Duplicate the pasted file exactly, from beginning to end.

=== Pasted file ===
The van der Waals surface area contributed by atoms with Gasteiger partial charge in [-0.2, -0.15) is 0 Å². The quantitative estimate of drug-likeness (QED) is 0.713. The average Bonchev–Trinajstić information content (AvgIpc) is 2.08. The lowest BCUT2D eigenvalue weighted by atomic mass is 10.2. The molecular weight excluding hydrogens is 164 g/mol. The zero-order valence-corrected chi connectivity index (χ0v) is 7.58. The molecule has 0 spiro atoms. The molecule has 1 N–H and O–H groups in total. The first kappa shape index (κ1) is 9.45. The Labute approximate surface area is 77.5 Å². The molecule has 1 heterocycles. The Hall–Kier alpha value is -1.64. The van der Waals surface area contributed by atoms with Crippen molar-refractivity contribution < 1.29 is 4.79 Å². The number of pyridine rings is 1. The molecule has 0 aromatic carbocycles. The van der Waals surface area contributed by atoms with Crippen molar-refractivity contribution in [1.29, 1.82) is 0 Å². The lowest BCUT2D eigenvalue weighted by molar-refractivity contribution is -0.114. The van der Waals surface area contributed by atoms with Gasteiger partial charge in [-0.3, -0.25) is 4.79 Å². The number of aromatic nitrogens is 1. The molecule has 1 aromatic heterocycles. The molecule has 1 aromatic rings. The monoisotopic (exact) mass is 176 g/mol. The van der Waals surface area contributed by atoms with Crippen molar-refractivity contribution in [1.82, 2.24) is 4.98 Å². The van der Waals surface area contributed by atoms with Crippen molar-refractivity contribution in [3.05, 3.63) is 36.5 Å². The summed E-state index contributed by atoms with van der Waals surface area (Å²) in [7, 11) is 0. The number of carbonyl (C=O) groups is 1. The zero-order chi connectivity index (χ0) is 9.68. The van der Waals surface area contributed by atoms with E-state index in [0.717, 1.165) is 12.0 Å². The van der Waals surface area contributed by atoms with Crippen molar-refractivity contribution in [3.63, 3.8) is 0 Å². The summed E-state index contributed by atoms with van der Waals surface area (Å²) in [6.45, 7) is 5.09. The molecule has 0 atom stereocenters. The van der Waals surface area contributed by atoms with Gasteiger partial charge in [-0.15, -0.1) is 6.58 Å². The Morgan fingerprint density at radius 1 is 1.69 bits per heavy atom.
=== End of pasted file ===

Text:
The van der Waals surface area contributed by atoms with Gasteiger partial charge in [-0.2, -0.15) is 0 Å². The quantitative estimate of drug-likeness (QED) is 0.713. The average Bonchev–Trinajstić information content (AvgIpc) is 2.08. The lowest BCUT2D eigenvalue weighted by atomic mass is 10.2. The molecular weight excluding hydrogens is 164 g/mol. The zero-order valence-corrected chi connectivity index (χ0v) is 7.58. The molecule has 0 spiro atoms. The molecule has 1 N–H and O–H groups in total. The first kappa shape index (κ1) is 9.45. The Labute approximate surface area is 77.5 Å². The molecule has 1 heterocycles. The Hall–Kier alpha value is -1.64. The van der Waals surface area contributed by atoms with Crippen molar-refractivity contribution < 1.29 is 4.79 Å². The number of pyridine rings is 1. The molecule has 0 aromatic carbocycles. The van der Waals surface area contributed by atoms with Crippen molar-refractivity contribution in [1.29, 1.82) is 0 Å². The lowest BCUT2D eigenvalue weighted by molar-refractivity contribution is -0.114. The van der Waals surface area contributed by atoms with Gasteiger partial charge in [-0.3, -0.25) is 4.79 Å². The number of aromatic nitrogens is 1. The molecule has 1 aromatic heterocycles. The molecule has 1 aromatic rings. The monoisotopic (exact) mass is 176 g/mol. The van der Waals surface area contributed by atoms with Crippen molar-refractivity contribution in [1.82, 2.24) is 4.98 Å². The van der Waals surface area contributed by atoms with Crippen molar-refractivity contribution in [3.05, 3.63) is 36.5 Å². The summed E-state index contributed by atoms with van der Waals surface area (Å²) in [7, 11) is 0. The number of carbonyl (C=O) groups is 1. The zero-order chi connectivity index (χ0) is 9.68. The van der Waals surface area contributed by atoms with E-state index in [0.717, 1.165) is 12.0 Å². The van der Waals surface area contributed by atoms with Crippen molar-refractivity contribution in [3.63, 3.8) is 0 Å². The summed E-state index contributed by atoms with van der Waals surface area (Å²) in [6.45, 7) is 5.09. The molecule has 0 atom stereocenters. The van der Waals surface area contributed by atoms with Gasteiger partial charge in [-0.15, -0.1) is 6.58 Å². The Morgan fingerprint density at radius 1 is 1.69 bits per heavy atom.